BBC star slates IR35 ‘hustle’

26th June, 2019
BBC star slates IR35 ‘hustle’

The actor Robert Glenister has spoken out against the devastating impact of being investigated by HMRC. Best known for his roles in high profile TV dramas Spooks and Hustle, Glenister has opened up to the press after struggling with severe anxiety and depression as the result of his long-running tax dispute with HM Revenue & Customs.

Glenister, 59, lost his tribunal in October 2017 and had his appeal rejected the following April, meaning that he’s now facing a backdated tax bill to the tune of £150,000. The case concerned a seven-year period where the actor provided his acting services via a Personal Service Company (PSC), Big Bad Wolff Ltd. NIC rules that are specific to entertainers meant that the court dismissed the appeal in this instance. However, ordinary contractors aren’t affected by these rules, which changed from 6th April 2014.

The actor spoke about the difficulty of being under long-term investigation and HMRC’s often questionable handling of the process. Despite asking to speak to a tax inspector face-to-face, the actor’s requests were ignored. Commenting on HMRC’s refusal to humanise the process, he said: “I have never met a tax inspector in nine years, and I find that anonymity quite sinister. You can’t have a government body behaving in that way – it’s like the Stasi.”

In addition to the £150,000 tax bill, HMRC are still adding interest, and haven’t yet contacted the actor to confirm the final amount. The bill has meant that Glenister is being forced to consider re-mortgaging his home at a time when he would have otherwise been thinking about retirement. The Spook’s star said he’s been prescribed anti-depressants and medication for high blood pressure. He also suffered from severe anxiety that resulted in panic attacks during his stage performances.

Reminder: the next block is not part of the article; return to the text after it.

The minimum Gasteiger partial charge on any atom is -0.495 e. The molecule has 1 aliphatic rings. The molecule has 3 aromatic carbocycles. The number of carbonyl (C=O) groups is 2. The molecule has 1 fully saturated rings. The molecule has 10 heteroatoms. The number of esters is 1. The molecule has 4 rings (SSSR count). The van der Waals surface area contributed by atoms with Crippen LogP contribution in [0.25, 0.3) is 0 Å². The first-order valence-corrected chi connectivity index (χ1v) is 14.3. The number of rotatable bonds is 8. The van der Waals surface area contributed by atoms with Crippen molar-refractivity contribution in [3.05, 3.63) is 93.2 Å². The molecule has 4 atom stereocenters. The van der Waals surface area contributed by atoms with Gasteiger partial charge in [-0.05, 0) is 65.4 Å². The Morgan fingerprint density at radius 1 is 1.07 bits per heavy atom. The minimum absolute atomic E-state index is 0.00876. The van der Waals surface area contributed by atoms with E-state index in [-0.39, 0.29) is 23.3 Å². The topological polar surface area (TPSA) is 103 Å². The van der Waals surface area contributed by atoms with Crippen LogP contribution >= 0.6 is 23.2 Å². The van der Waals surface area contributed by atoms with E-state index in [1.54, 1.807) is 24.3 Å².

Glenister’s defeat marks a rare victory for HMRC in a spate of high profile cases against media personalities, such as presenters Lorraine Kelly and Loose Women’s Kaye Adams, while Eammon Holmes’ investigation is still ongoing. Glenister spoke about the mental strain on actors, who typically work under pressure and without financial security: ‘Actors are vulnerable because there is always an element of ‘Where is the next job coming from?’ and we are easily intimidated because of that vulnerability’.

There’s growing concern that the confused and irresponsible application of IR35 reforms is having a crippling effect on many contractors, who, by the very nature of their profession, undertake greater financial risk than employees. Bona fide contractors also work without benefits such as sick pay and holiday pay, and without support structures such as a HR department.

Regardless of their industry, working under pressure without a safely net is something that most contractors can identify with. Although contractors often work with minimal supervision, in order to minimise being seen as “part and parcel” of an organisation, they must increasingly shun all team building and work-related socialising.

The actor’s union Equity has recently taken aim at HMRC, warning that the department is on the verge of being “out of control”. Following a recent report written by the House of Lords that concluded gross misuse of propaganda and scaremongering to collect revenue, there have been calls from the contracting industry for increased regulation. The report also highlights the Treasury’s ‘guilty until proven innocent’ approach to its investigations, warning of the mental health issues that such treatment could cause.

Contractors are being advised to keep up to date with the latest IR35 developments. From April 2020, reforms introduced into the public sector in 2017 will also apply in the private sector. You can read about the latest government consultation here.

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